My cousin Bob from Syracuse was in town on one Memorial Day weekend during the mid seventies. He was my direct link to the Yankees’ International League farm team that was located in Syracuse during the 1970’s, called the Chiefs. He knew I was a huge Yankee fan so when he saw me that day he told me the Yankees had a new “Mickey” coming up who can hit home runs and play shortstop. When I asked him what the guys name was he said Mickey Klutz. I probably started laughing thinking my cousin was joking with me. He finally convinced me he wasn’t so the next time I went to purchase my copy of the Sunday Times I also picked up the Sporting News so I could check the Chiefs player stats myself and sure enough, I found the name Mickey Klutts listed and he did play shortstop and was leading that Chiefs’ team in home runs. A few weeks later I got to see the Yankees “new Mickey” when he was called to to the parent club for a mid-season look see. He was quickly sent back down but for the next couple of years I kept my eye on him, hoping against hope that the next Yankee Messiah was about to emerge.
In the mean time, the Yankees were doing just fine on the field playing another “Mickey” named Rivers. They won the 1976 AL Pennant and the ’77 World Series. Management wise though, the organization was a mess. Billy Martin and George Steinbrenner were at each others throats and you never knew what the back page headline of the Daily News would be on any given day. The Boss or Martin for that matter were never fans of Yankee left-fielder Roy White and were always trying to replace him with an outfielder with more pop in his bat. In June of ’78 the Yankees got Gary Thomasson from the A’s in a trade that sent Klutts to Oakland. I was not happy because I had always liked White and was ready to become a huge Mickey Klutts fan.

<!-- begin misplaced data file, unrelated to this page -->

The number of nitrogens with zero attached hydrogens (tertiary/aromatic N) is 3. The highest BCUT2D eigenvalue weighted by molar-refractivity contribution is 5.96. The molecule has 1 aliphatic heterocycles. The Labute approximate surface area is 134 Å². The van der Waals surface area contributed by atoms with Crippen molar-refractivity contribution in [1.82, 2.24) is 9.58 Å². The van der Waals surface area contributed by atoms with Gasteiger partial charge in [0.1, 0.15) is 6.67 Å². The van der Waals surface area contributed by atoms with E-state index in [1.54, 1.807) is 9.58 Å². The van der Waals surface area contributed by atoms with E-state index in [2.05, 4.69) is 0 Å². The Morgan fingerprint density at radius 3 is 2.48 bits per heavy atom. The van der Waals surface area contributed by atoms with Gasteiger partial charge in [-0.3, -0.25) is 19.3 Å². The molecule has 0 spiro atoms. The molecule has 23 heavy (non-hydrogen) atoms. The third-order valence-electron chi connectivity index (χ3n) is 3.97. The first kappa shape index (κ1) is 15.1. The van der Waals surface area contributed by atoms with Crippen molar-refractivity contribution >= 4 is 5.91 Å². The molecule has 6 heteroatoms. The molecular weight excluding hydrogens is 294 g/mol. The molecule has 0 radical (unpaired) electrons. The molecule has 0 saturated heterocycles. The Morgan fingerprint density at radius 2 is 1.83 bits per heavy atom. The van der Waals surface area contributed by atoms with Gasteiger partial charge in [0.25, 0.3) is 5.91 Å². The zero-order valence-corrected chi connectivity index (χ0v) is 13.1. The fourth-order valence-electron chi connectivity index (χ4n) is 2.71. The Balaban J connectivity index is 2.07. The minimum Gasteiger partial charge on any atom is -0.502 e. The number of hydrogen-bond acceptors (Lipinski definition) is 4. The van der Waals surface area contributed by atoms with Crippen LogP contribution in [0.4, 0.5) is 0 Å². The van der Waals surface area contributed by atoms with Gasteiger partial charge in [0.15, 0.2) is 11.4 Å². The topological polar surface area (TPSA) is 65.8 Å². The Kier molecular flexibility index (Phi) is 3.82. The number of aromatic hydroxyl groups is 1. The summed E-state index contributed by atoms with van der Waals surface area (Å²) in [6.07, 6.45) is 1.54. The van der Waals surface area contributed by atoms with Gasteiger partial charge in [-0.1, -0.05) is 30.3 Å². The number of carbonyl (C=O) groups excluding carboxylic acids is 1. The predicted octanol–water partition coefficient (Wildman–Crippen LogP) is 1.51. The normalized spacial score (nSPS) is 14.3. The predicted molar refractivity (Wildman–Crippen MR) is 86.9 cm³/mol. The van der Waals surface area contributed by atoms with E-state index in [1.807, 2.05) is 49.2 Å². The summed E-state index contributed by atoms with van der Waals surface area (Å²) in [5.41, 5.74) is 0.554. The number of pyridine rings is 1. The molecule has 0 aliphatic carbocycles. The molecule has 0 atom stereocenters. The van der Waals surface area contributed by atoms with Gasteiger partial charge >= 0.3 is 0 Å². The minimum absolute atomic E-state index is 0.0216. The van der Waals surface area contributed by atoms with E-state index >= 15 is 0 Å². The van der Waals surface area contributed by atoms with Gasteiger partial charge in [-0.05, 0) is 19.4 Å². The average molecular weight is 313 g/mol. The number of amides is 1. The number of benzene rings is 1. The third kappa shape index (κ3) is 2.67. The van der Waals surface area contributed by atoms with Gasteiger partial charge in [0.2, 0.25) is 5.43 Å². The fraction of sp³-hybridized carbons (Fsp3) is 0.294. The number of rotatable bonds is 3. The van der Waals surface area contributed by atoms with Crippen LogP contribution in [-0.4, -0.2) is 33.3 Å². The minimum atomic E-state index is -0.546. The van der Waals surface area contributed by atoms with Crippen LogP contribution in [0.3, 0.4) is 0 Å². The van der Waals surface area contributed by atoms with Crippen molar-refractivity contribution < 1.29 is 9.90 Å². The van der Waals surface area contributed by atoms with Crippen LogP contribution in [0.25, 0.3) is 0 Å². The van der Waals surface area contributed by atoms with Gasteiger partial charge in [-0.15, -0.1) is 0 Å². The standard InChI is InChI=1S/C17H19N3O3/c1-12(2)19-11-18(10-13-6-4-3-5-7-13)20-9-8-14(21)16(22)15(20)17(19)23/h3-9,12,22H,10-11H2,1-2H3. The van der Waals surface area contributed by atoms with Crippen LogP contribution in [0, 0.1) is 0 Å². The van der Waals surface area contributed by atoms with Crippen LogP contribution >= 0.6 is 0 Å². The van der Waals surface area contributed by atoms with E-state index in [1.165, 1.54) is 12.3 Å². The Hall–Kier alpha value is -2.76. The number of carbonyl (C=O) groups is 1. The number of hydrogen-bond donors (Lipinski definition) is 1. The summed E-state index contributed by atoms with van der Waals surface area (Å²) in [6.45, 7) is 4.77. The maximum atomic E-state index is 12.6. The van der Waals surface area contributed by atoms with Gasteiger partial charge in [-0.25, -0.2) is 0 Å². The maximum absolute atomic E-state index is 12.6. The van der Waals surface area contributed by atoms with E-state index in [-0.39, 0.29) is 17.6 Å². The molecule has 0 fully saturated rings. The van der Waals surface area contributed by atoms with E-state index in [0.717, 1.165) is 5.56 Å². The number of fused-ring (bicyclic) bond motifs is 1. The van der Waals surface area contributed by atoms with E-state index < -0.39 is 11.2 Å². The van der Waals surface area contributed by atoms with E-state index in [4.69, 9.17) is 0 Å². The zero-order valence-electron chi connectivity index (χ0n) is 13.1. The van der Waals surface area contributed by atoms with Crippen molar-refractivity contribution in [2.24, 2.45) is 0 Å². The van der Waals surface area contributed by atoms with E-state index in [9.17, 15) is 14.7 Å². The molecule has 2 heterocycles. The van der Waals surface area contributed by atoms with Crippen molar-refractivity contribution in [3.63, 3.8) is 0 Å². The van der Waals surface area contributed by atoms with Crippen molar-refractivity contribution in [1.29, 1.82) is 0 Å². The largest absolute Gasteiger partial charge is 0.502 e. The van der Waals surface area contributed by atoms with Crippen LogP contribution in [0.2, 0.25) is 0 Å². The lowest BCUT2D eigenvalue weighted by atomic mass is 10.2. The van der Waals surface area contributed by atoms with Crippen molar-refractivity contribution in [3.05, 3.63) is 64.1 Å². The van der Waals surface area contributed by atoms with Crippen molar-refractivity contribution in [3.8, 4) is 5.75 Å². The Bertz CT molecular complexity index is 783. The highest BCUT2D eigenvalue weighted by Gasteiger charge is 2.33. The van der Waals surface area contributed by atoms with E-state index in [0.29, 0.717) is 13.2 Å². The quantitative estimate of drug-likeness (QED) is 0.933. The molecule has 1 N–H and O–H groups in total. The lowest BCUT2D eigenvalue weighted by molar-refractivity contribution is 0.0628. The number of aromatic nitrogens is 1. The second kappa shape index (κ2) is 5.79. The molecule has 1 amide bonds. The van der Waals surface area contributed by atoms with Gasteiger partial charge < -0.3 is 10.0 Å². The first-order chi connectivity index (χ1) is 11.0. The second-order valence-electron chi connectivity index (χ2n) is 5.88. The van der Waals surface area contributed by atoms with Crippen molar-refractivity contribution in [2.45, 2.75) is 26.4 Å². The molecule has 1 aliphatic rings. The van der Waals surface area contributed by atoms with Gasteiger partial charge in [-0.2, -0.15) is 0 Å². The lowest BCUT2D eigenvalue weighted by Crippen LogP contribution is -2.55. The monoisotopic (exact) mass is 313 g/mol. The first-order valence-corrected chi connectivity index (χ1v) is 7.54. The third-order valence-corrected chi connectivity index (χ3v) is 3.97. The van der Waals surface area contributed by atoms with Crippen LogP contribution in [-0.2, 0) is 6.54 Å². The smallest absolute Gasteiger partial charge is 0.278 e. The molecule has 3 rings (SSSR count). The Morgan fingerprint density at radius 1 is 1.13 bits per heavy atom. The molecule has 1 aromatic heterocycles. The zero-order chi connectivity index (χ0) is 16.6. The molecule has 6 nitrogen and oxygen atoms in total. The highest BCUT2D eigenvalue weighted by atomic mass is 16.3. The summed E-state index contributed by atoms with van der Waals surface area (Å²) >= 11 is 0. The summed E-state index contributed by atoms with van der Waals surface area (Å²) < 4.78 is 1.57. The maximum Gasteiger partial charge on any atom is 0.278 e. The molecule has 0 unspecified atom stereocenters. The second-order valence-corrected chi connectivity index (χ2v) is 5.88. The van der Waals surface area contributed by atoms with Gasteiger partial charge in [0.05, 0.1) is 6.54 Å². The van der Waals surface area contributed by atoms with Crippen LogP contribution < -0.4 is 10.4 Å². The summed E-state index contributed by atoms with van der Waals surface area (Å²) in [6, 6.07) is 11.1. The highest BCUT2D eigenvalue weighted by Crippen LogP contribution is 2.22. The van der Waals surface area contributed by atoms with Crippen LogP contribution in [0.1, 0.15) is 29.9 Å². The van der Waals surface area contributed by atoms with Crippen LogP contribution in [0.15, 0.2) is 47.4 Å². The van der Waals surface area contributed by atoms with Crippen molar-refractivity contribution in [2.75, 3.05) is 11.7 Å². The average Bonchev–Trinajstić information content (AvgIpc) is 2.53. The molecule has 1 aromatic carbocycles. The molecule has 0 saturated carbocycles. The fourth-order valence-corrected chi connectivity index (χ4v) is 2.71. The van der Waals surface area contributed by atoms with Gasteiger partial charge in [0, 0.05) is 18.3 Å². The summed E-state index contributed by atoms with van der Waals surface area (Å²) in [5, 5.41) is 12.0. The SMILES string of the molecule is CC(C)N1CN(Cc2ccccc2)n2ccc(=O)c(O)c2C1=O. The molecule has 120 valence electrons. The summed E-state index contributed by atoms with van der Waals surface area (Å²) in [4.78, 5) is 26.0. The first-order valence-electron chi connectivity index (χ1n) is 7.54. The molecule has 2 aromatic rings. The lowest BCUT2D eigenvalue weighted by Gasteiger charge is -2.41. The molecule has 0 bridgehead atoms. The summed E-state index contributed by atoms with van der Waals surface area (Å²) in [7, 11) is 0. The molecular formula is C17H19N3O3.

As it turned out, the Yankees were right about Klutts and wrong about Thomasson, who is today’s Pinstripe Birthday Celebrant. Martin and then his replacement, Bob Lemon gave their new outfielder the left field spot and he did OK, hitting .276 for the rest of that season, but his 3 home runs and 20 RBI’s impressed no one. The following February, the Yankees traded him to the Dodgers for catcher Brad Gulden. Klutts ended up spending four seasons with Oakland as a utility infielder and was out of the big leagues for good after the 1983 season.
|SFG (6 yrs)||604||1910||1677||233||426||81||22||38||201||42||203||301||.254||.333||.397||.729|
|LAD (2 yrs)||195||491||426||45||102||14||1||15||57||4||60||96||.239||.335||.383||.718|
|OAK (1 yr)||47||171||154||17||31||4||1||5||16||4||15||44||.201||.272||.338||.610|
|NYY (1 yr)||55||130||116||20||32||4||1||3||20||0||13||22||.276||.346||.405||.751|